I don’t really rely on news coverage or food blogs to decide on new restaurants to try. Usually, it’s places I have heard about from friends and acquaintances (over a decade ago I found out what Fogo de Chao was all about from one of the companies I was working for at the time, and I have wanted to try the place since). Sometimes, it’s places I have seen while traveling around the city, or occasionally outside of the city. However, I know a lot of people do rely on traditional media or blogs and may go to a restaurant reviewed well in the local paper whereas they would completely ignore a comparable television or print advertisement. By the same token I know that the local television stations continue to publicize the city food inspectors’ violation reports for similar reasons (so people know where not to go to). The value of publicity cannot be ignored, either way.

Blurring the line between news/publicity and advertising is bad not only for the reporter/blogger, but also for those who would otherwise benefit from good publicity. It also potentially gives the entire businesses (PR and news reporting) a bad name, as well as undermining the trust that people place in bloggers and news media to be transparent. A few unscrupulous bloggers out there who take the comps and write what’s been paid for have the potential to ruin it for all of us long term.

A digital wrong?

A recent post by Geoff Livingston to his blog touched off a firestorm of controversy recently. Photographers take the stance that regardless of where the photo is posted, the photographer retains absolute copyright, even to the point of–somewhat tastelessly–insisting on the use of a watermarked photo for such uses as a  profile (as blogged by Mr. Livingston). The heading of what is legally permissible does not include everything under the heading of what is in good taste.

However, the real story here is how Mr. Livingston uses the loaded and confusing terms such as “digital rights” and “intellectual property” in clear ignorance of the viewpoint those terms assume. Indeed, the FSF has warned about such terms for some time. Despite the prevalence of the misleading, confusing, and biased term “intellectual property” the intelligent reader should note that copyrights, patents, and trademarks are not property rights and are not treated this way at all in the actual laws that set aside government-created exclusivity over artistic works, inventions, or logos and names used in trade. Copyrights and patents are time-limited, and are privileges which only exist because of the governments enacting laws which impose the restrictions on others.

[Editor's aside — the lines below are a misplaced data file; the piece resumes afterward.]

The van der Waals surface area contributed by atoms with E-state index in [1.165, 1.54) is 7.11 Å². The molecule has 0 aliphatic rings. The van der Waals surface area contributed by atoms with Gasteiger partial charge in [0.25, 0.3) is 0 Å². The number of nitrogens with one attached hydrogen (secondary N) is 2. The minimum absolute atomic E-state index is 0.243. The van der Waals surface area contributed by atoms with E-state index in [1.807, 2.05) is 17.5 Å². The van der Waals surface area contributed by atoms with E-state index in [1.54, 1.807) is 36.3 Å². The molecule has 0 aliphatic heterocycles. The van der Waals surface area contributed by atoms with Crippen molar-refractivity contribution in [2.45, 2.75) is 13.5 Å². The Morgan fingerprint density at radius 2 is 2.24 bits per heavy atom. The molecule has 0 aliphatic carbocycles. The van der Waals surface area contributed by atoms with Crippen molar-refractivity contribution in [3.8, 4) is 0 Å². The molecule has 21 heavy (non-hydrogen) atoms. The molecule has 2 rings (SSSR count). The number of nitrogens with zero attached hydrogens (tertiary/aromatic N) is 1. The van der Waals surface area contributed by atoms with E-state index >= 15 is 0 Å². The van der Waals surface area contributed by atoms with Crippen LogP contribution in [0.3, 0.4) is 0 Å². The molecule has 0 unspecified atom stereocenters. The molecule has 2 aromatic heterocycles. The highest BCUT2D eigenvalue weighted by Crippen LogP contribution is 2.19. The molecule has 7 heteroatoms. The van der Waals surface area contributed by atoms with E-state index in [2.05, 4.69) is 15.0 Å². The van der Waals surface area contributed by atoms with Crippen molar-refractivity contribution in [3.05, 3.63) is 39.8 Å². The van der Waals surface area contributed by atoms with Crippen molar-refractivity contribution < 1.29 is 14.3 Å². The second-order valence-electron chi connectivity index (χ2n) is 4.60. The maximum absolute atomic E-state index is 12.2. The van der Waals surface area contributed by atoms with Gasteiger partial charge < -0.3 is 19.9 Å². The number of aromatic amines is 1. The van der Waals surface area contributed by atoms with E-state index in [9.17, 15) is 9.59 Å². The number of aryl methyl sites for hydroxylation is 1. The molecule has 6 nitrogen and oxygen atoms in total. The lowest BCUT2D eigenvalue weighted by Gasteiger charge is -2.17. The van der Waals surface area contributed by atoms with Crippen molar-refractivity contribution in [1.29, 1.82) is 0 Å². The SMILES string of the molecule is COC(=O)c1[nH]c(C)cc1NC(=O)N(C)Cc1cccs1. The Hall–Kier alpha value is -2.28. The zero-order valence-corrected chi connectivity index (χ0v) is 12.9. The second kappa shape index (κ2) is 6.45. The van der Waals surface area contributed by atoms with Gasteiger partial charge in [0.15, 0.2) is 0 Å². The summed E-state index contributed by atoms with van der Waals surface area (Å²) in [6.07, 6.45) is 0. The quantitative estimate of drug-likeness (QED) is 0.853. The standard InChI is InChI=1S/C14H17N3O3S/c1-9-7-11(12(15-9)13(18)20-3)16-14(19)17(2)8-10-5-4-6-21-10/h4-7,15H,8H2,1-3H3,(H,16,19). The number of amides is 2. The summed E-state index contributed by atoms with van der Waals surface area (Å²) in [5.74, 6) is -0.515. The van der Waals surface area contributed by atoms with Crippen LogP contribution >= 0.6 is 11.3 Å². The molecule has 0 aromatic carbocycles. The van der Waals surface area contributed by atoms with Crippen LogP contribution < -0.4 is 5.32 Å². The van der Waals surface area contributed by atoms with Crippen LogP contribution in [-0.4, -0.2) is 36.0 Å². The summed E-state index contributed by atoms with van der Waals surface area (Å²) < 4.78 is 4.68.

I’m going to try to explain how nonsensical it really is to lump copyright, patent, trademark, and whatever else under one umbrella term. Imagine, for a moment, the confusion that would result over lumping laws governing motor vehicles, railroads, airplanes, and nautical vessels under “transportation law.” In particular, a yellow signal light means something completely different to a train than a motor vehicle, and the concept of right-of-way is completely different for watercraft (boats) than for land-based motor vehicles (for boats, right-of-way is actually the responsibility to maintain course and speed). These differences, and many more that don’t immediately come to my mind, are not unlike the differences between copyright, patent, and trademark law (and whatever else comes under the umbrella of “intellectual property” as even the definition in the Merriam-Webster dictionary is surprisingly vague).

While Mr. Livingston refers freely to social wrongs in his post, I believe it to be an equal social wrong to feed the ever-growing misconception that copyrights are property rights by use of terminology clearly intended to help promote confusion between the two. Indeed, I have to wonder if the widespread term “intellectual property” itself led Moshe Zusman, the photographer with whom Mr. Livingston had the original dispute, to greedily assert copyright as if it were a property right.

Ethics tests and public relations professionals

Stumbled across this little gem today, and the cynic in me got a good chuckle or three out of it, so I had to share.

Bulldog Reporter’s Daily Dog reports that according to a study conducted by Penn State led by Renita Coleman, professionals in public relations (PR) do not deserve their often questionable reputation and actually score higher on ethics test than those in certain other professions.

As much as I’d like to believe this, the research is based on performance on a test which poses a set of situations that require the use of ethical judgment. The test shows that PR people did comparatively well on a test. But we all know the final exam is not given in a sterile classroom and proctored by a teaching assistant. No, the final exam is given in real life. Not only in the PR professional’s interactions with clients, but also in interactions with others outside of working hours.

Sometimes the most accurate exams, especially regarding ethics, are pop quizzes. I’ve learned that one from personal experience. The story itself could even be considered a good “garden variety” example of PR spin, for PR people, by PR people. But I think it’s ultimately up to my readers to answer that for themselves.